10 ACO; and maintaining and improving upon existing teaching and training initiatives aimed at care improvement. condition patients. The ACO also must describe additional target populations that would benefit from individualized care plans. Individual care plans must take into account the community resources available to the individual. exchange information in a timely manner. PC 1 Element E requires practices within the organization to collaborate with the patient/family to develop an individual care plan, including treatment goals that are reviewed and updated at each relevant visit and assess and address barriers when the patient has not met treatment goals. PC 1 Element D requires practices to implements evidence-based guidelines through point-of-care reminders for patients with clinically important conditions and high-risk/complex conditions (as defined by the primary care practice). CM 3, Population Health Management, Elements A and B, requires the ACO to identify patients who are eligible for: Wellness and health promotion programs Chronic disease management programs and Complex case management. Similar to Medicare Shared Savings For Pioneer ACOs assuming downside risk in a given performance year, the Pioneer ACO is also required to have a financial guarantee in place to cover 25% of potential losses. Distribution of Savings ACO must indicate as part of its application how it plans to use potential shared savings to meet the goals of the program, including the criteria it plans to employ for distributing shared savings among ACO participants and providers and suppliers. The PO 2 Resource Stewardship standards ensure that the organization provides resources to patients and providers to aid with clinical decision making and monitors practice patterns to ensure that needed care is delivered. To meet PO3 Element A the ACO must base at least a portion of participating providers compensation on the performance of the ACO as a whole using clinical quality, cost and patient experience indicators if it provides performancebased compensation.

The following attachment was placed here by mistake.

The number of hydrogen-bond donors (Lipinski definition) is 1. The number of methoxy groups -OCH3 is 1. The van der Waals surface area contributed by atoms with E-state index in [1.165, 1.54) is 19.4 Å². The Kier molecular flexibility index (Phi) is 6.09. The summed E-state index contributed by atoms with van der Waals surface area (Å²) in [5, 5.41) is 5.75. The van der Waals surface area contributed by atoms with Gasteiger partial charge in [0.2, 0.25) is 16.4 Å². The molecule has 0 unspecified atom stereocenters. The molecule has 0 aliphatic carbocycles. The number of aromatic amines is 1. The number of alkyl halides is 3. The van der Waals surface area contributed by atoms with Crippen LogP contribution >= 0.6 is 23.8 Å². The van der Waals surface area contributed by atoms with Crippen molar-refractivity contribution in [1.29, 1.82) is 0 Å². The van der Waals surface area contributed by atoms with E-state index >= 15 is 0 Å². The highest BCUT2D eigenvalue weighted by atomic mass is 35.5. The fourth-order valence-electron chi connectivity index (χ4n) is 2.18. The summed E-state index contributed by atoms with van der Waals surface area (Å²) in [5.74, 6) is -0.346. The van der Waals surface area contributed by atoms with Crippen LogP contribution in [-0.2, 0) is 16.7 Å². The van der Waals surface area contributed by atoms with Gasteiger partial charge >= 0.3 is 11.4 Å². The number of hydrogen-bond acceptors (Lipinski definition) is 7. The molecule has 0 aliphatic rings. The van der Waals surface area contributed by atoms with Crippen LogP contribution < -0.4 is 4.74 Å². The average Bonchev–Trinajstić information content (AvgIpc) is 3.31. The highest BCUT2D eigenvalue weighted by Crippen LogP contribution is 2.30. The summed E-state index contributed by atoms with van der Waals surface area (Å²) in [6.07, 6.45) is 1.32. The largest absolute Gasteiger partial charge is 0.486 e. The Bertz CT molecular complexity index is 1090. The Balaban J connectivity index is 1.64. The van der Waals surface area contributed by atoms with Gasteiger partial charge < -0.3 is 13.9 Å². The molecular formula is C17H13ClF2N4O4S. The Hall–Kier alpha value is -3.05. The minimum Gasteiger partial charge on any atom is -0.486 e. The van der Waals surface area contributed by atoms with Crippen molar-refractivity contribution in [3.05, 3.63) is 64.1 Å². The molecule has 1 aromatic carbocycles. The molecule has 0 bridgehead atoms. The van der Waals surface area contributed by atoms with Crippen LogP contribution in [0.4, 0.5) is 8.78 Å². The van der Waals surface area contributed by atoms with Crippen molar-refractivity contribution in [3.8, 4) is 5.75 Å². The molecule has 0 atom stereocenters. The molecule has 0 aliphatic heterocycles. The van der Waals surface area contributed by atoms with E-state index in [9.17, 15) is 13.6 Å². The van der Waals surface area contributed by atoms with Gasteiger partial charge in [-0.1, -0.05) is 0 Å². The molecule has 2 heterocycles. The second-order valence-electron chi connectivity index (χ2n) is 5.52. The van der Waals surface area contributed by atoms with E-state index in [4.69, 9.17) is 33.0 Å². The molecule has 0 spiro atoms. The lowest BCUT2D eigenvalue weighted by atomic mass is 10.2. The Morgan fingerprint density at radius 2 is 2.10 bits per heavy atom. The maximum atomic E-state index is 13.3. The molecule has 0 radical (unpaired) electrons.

11 CMS requires Pioneer ACOs to have a minimum of 15,000 aligned Medicare beneficiaries (except ACOs that have the majority of their member clinicians located in rural areas, which must have at least 5,000 Medicare beneficiaries) but may adjust resources applied to the Model and/or the number of organizations selected based on the actual number of aligned Medicare beneficiaries. Sufficient Number of Primary Care Providers and Beneficiaries ACO would be determined to have a sufficient number of primary care ACO professionals if the number of beneficiaries historically assigned over the three-year benchmarking period using the ACO participant TINs exceeds the 5,000 threshold for each year. Orgs that fall under 5000 would be issued a warning and placed on a Corrective Action Plan. If it falls under 5000 for a consecutive year, they will be terminated from the program. Asks for sample agreement. Eligible entities must provide care for at least 5,000 patients using the quality systems evaluated in the ACO Standards and Guidelines when the application and agreement are submitted. Parallel to Medicare Shared Savings Parallel to Medicare Shared Savings By the end of 2012, at least 50% of the Pioneer Provider/Suppliers that are primary care providers must furthermore have met requirements for meaningful use of certified electronic health records. Compliance Plan The ACO must have a compliance plan that includes the following elements a designated compliance official, mechanisms for identifying and addressing compliance problems related to the ACO s operations and performance, a method for receiving anonymous reports of suspected problems, compliance training, and a requirement to report violations of law. HIT ACOs are encouraged to develop a robust electronic health record infrastructure. As part of the quality performance score, the quality measure regarding EHR adoption will be measured based on sliding scale. Performance on this measure will be weighted twice that of any other measure for scoring purposes and for determining compliance Not Applicable CM 1 Elements A and B require the organization to use an electronic system to collect structured patient information and clinical data. CM 1 Element C measures the access that providers have to electronic data. CM 1 Elements D requires the organization to exchange clinical information with external entities.